Today was a truly magnificent day for travel in the Haifa area and to the north. We began at the Alon School, our elementary school-match in Haifa. While the school-match between Grade 10 Midrasha and the Alliance School is new, our 8-year partnership with the Alon School makes us "old friends." It was a warm reunion...we were welcomed by the Principal of the Alon School, Ilana Vagman, and then enjoyed a clever art project and "presentations" from our friends in Grades 5 and 6. Joined by our teens were some of the the Alliance School students (several of them had graduated from the Alon School and have siblings that are current Alon students), they loved getting to know the Israeli kids and teachers. It was a real reunion! Some of the siblings of the Alliance students are looking forward to "coming to Boston and visiting Temple Beth Avodah" when they are older -- just like their brothers and sisters. At the end of our visit, we departed with a "mishloach manot" bag -- a gift of candies and sweets for Purim which is happening on Saturday of the coming week.
Next we boarded a bus to begin a short touring day in the north of Israel. First, we visited the ancient city of Akko. Akko is a fascinating place with a rich history that spans the millennia. Located at the northern tip of Haifa bay on the coast of the Mediterranean Sea, Akko is one of the oldest continuously inhabited cities in the region. The extraordinary thing about Akko is the variety of cultures and nationalities and foreign empires that settled it and made it home. Because of its location on the Mediterranean, one conquering nation after another captured it and added its own special imprint to its unique character. Among other sites in the old city of Akko, we explored the enormous Crusader city in Akko that was developed and then sustained for almost 500 years. Now, a predominantly Arab Muslim area, the Old City of Akko and its marketplace remain authentic to Akko's origins and has some of the best hummus in the entire world!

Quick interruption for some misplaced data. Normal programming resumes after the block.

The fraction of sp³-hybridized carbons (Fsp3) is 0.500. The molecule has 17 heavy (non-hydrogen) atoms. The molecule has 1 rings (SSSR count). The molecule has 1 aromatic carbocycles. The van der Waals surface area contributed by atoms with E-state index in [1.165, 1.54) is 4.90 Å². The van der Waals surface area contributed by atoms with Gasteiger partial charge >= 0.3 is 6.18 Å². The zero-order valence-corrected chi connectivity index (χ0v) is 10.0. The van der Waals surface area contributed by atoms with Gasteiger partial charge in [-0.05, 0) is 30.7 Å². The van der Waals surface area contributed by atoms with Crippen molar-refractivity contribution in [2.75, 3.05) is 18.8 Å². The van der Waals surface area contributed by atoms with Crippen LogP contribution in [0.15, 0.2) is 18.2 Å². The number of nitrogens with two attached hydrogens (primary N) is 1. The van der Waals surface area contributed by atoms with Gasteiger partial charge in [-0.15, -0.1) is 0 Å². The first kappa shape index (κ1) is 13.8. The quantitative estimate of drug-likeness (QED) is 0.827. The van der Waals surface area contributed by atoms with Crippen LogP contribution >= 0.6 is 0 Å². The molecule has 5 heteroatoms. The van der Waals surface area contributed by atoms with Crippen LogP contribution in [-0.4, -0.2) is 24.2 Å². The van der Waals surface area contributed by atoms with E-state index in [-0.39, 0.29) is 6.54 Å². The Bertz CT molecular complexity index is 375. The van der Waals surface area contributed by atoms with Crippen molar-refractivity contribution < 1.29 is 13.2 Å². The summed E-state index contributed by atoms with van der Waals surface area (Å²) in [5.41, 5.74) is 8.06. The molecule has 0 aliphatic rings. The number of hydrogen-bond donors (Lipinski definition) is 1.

From Akko, we traveled up to one of the northernmost areas of Israel -- Rosh Hanikrah -- which is where the border between Israel and Lebanon stands overlooking the Mediterranean Sea. We took cables cars to the uppermost point and looked through the fence toward Lebanon. Rosh Hanikrah not only has political and geographic importance, but also is a place of extraordinary natural beauty; it is known for its magnificent grottos which are naturally carved out of the soft rock by the power sea that continuously beats against the soft limestone creating wonderful caves and caverns and dramatic views of the Sea. It turned out to be such a clear day that we were easily able to look out in into the Haifa Bay and see the tall towers of modern-day Haifa on the horizon. Tired from the walking and sun and fresh air, many students fell asleep on the bus as we headed back to Haifa.
While the TBA adults were hosted by Haifa-Boston Connection tonight, our students all met at the "Canyon Mall" for some shopping, noshing and meeting Israeli friends or relatives for an hour or so. Then, back to host family homes for a good night sleep!
We are having a great time. Everyone seems happy and satisfied. Israel is truly a living Jewish classroom with lessons to glean even in the most remote corner of the land. We learned from Akko that the modern and the ancient can coexist even in a population where Jews are not always the majority; and we learned from Rosh HaNikrah that sometimes the most externally beautiful sites have suffered the deepest of problems. Above all, even in the most contemporary areas of the state, Israel is a land with an old soul.
Rabbi Lisa Eiduson